What Marx studies in unprecedented depth is the money-value process of brutally competitive production of commodities to maximize outputs, lower costs and private profits, and he stands throughout for the “living labour” of the industrial productive forces, the humanity of its bearers, their development of life capacities, the surplus labour-value extracted from them with no payment. He documents in words of fire the most extreme system oppressions and torments on record. This is why Marx’s work is so uniquely resonant across peoples over 150 years. Yet his productive base remains without any life-carrying capacity criteria to steer against the inhuman mass-productivism of Stalinism, Taylorism or China or towards ecological sustainability by full recycling. At the same time, on the level of collective agency, the BST notion of productive class cannot in principle enlist the great and creative life forces of first peoples, subsistence farmers, household labour, student masses, identification with fellow species, and green consciousness to ground a life-based transformation beyond the money-ghoul disorder. Productivism across opposing classes escalates volumes of material outputs as ‘more goods’.
Marx’s Capital is not a “theoretical anti-humanism” (as Louis Althusser argues) because his theory is driven by a Promethean humanism so insurgent that it is certain of a proletarian dictatorship bringing in the final emancipation of humanity. On the other hand, when human life capacity gain or loss do not figure into the value calculus of productive forces or the commodities they produce, we can see the disastrous outcomes in the long run with no life capital base recognised. As in natural evolution, unavoidable tragedy is built into the struggle for survival – the mors immortalis of all species and societies dying into new forms. For Marx’s historical materialism, the redeeming certitude is that the industrial productive powers ‘surpassing all prior societies put together’ will finally enable an overthrow of the capitalist still stamped with the beast: which he finds in unspoken poetic justice, ‘digs its own grave’ by the joint cooperative labour powers and machines it builds to overthrow it. Yet the theoretical problems of Marx’s BST come back to one buried meta issue. If technological development is the ultimate measure of a society’s historical advance, what is the life standard or principle whereby society can know the difference, in either capitalism or socialism, between this assumed material progress and, in historical fact, long-term life-commons ruin? The “precision of natural science” that Marx attributes to “the material mode of production” lacks any criteria benchmarks to satisfy the ultimate question.
The question of ‘the illusion of progress’ has been posted in many quarters, but nowhere are the dots joined of the lost life-ground of Marx’s base-superstructure theory as well as the epoch.
The Missing Life Capital Base of Marx’s Base-Superstructure Theory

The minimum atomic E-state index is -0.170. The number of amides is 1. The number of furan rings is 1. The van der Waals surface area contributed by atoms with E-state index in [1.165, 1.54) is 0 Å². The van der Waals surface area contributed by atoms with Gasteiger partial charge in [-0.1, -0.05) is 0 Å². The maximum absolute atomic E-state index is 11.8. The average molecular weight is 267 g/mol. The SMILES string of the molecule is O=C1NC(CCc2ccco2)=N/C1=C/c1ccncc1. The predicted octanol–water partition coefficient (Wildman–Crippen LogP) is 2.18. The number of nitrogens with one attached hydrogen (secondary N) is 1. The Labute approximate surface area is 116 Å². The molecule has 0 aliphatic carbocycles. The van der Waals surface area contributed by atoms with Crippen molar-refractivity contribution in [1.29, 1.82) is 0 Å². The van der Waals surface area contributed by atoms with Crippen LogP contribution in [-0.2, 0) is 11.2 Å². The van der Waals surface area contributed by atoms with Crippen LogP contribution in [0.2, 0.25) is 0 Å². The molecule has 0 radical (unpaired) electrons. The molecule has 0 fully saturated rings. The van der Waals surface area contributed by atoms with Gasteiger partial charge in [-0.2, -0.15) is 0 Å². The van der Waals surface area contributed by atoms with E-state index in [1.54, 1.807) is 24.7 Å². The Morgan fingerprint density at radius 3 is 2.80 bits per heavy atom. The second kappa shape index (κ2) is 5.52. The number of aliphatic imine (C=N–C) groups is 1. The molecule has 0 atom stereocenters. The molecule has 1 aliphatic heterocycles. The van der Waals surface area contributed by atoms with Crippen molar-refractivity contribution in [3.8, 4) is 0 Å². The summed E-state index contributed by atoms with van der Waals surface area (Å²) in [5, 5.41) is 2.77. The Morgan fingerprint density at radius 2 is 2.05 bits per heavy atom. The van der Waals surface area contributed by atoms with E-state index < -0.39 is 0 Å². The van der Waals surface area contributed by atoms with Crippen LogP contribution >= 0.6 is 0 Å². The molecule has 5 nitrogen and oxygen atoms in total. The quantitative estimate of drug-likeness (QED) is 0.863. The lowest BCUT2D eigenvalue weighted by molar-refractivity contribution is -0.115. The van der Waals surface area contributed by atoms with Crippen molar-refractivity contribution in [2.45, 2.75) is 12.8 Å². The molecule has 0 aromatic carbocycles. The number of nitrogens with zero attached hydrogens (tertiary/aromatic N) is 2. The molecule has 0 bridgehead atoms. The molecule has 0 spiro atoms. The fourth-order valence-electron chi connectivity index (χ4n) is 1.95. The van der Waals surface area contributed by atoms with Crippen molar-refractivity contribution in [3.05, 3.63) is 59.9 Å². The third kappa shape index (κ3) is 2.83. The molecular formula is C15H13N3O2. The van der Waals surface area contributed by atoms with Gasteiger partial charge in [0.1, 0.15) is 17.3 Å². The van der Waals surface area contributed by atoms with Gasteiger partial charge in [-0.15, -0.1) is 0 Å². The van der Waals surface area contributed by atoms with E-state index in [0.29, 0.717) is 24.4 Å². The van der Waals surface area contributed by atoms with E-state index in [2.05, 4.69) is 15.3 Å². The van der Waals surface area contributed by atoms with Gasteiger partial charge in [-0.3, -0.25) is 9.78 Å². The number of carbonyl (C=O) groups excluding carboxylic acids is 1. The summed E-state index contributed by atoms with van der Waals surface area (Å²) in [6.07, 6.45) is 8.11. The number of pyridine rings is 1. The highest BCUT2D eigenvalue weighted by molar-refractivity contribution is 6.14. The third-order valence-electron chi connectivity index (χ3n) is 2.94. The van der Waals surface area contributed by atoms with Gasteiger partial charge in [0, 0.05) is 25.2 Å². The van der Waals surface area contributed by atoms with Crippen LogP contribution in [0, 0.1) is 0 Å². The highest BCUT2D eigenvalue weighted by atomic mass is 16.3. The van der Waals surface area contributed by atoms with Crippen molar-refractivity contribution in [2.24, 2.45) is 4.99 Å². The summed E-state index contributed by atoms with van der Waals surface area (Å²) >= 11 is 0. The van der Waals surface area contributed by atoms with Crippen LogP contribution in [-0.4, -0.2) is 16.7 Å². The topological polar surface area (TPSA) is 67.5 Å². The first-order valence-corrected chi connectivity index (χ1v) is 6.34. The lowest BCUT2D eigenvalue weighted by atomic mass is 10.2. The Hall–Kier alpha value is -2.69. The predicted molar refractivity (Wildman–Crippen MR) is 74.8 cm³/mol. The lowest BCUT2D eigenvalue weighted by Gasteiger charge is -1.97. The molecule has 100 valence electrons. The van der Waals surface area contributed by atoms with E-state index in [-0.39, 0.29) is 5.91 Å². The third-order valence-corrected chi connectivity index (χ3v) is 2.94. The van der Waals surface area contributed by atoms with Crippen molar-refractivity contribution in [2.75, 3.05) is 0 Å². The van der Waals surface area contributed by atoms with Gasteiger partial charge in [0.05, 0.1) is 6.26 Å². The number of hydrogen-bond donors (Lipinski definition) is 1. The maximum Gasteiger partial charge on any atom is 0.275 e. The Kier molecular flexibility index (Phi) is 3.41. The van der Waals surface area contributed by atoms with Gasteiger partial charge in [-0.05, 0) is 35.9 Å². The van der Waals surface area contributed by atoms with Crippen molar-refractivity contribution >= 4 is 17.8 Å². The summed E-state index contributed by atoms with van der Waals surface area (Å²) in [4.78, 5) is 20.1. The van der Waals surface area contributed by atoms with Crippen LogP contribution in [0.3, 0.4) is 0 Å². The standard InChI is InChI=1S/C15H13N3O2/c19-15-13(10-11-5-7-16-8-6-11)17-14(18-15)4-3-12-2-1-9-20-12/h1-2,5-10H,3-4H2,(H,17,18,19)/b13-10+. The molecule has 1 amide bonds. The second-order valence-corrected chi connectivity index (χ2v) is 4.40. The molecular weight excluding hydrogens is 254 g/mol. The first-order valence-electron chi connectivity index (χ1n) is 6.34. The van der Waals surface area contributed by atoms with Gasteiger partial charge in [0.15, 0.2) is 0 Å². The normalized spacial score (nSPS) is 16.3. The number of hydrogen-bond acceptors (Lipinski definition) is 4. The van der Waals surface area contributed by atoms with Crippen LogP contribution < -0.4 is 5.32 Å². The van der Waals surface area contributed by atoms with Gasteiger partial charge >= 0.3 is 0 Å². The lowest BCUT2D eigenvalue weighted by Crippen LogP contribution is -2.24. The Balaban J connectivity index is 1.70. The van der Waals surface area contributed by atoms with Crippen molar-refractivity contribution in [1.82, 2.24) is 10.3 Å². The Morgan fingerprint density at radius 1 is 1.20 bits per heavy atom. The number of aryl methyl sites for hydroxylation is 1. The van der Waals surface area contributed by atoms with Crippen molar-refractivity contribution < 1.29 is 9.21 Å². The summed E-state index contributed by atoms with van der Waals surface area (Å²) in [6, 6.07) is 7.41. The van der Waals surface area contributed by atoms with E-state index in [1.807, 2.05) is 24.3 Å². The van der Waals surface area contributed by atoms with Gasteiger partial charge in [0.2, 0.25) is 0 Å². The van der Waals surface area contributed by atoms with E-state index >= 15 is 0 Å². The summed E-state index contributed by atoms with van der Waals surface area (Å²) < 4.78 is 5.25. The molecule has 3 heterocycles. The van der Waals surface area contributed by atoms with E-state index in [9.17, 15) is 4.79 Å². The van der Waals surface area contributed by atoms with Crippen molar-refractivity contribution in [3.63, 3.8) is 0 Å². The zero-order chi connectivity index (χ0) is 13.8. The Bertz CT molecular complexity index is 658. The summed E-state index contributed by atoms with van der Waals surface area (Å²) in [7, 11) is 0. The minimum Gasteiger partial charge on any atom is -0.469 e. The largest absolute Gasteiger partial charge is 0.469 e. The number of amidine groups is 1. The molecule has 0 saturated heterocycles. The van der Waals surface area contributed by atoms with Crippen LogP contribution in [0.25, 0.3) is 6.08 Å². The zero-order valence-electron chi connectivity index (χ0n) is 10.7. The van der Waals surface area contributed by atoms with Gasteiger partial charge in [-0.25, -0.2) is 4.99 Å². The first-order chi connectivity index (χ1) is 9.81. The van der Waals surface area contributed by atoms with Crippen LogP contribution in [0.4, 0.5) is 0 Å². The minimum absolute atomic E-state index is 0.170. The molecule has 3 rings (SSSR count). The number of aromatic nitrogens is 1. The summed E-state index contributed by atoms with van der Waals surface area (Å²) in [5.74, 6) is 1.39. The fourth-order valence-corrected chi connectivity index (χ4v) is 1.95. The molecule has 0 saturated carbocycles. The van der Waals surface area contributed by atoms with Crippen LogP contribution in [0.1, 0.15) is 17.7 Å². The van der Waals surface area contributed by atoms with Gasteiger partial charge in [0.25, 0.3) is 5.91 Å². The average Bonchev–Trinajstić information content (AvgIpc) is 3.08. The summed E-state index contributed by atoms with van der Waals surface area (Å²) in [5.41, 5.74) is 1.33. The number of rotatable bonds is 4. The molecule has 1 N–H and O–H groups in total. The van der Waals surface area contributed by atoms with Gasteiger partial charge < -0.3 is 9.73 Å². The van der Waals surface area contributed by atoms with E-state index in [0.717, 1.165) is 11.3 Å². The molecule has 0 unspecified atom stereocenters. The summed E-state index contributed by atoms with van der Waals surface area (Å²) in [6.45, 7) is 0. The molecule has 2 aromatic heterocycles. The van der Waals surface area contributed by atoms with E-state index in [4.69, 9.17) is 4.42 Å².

Re-set of Marx’s productive base to principled consistency with human and natural laws of life and life support systems is the missing foundation of historical materialism as well as the capitalist system from the start. Yet in all cases and at all levels, the measure of life necessity that is blocked out is undeniable once defined: any material need or necessity is that without which life capacities of any kind are reduced or die – from oceans to songbirds to human brains. While Marx does not penetrate to this unifying principle or its implications for system transformation, it is implicitly presupposed in both his attacks on the capitalist system and his revolutionary alternative to it. This underpinning value code may be tested by any case of denunciation or affirmation in Marx’s analysis which does not conform to the italicised principle. It is measurable and applicable to all productive plans and practises, with organic medical practises and public health programs implicitly guided by it. This life-value base and metric also defines the universal life necessities which constitute the “realm of necessity” Marx recognises as that which all societies’ modes of production must provide for – and, in value logic entailment,are better or worse in accordance with how well they do so.
Can Marx’s BST be re-set to include this missing collective life capital base? There seems only way do so, and that is comprehension of the following three moments of any life-coherent value system across generations: all enduring life value is that which (i) produces more life value (ii) without loss and (iii) with cumulative gain. The sole concept in any language which comprehends these three moments of lasting values in terrestrial time is life capital whose collective form includes every social asset through time from the sciences and arts to stable hydrological cycles to a public healthcare system to pollution-abating and recycling technologies to regional biodiversity and arable lands, and food seed banks, to local, national global aquifers, rivers, sewers and filter systems. The “collective” modifier is in fidelity to Marx’s methodolological collectivism which understands social systems in terms of social entities rather than as atomic aggregates to which the dominant economic, medical and biological sciences are still bound.